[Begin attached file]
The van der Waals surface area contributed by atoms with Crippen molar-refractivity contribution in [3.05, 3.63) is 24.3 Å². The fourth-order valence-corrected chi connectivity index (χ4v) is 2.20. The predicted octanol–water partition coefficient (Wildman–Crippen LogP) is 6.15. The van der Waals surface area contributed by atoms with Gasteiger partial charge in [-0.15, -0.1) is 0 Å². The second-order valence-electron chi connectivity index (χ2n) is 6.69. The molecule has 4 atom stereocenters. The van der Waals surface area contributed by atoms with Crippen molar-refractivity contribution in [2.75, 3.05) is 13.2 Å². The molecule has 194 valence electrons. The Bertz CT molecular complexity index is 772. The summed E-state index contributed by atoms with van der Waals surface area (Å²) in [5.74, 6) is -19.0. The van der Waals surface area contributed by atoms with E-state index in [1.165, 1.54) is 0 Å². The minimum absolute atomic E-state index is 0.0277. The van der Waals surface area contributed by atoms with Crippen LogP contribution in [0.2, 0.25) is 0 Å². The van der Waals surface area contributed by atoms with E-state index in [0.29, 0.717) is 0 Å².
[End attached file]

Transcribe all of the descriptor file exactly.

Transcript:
The van der Waals surface area contributed by atoms with Crippen molar-refractivity contribution in [3.05, 3.63) is 24.3 Å². The fourth-order valence-corrected chi connectivity index (χ4v) is 2.20. The predicted octanol–water partition coefficient (Wildman–Crippen LogP) is 6.15. The van der Waals surface area contributed by atoms with Gasteiger partial charge in [-0.15, -0.1) is 0 Å². The second-order valence-electron chi connectivity index (χ2n) is 6.69. The molecule has 4 atom stereocenters. The van der Waals surface area contributed by atoms with Crippen molar-refractivity contribution in [2.75, 3.05) is 13.2 Å². The molecule has 194 valence electrons. The Bertz CT molecular complexity index is 772. The summed E-state index contributed by atoms with van der Waals surface area (Å²) in [5.74, 6) is -19.0. The van der Waals surface area contributed by atoms with E-state index in [1.165, 1.54) is 0 Å². The minimum absolute atomic E-state index is 0.0277. The van der Waals surface area contributed by atoms with Crippen LogP contribution in [0.2, 0.25) is 0 Å². The van der Waals surface area contributed by atoms with E-state index in [0.29, 0.717) is 0 Å².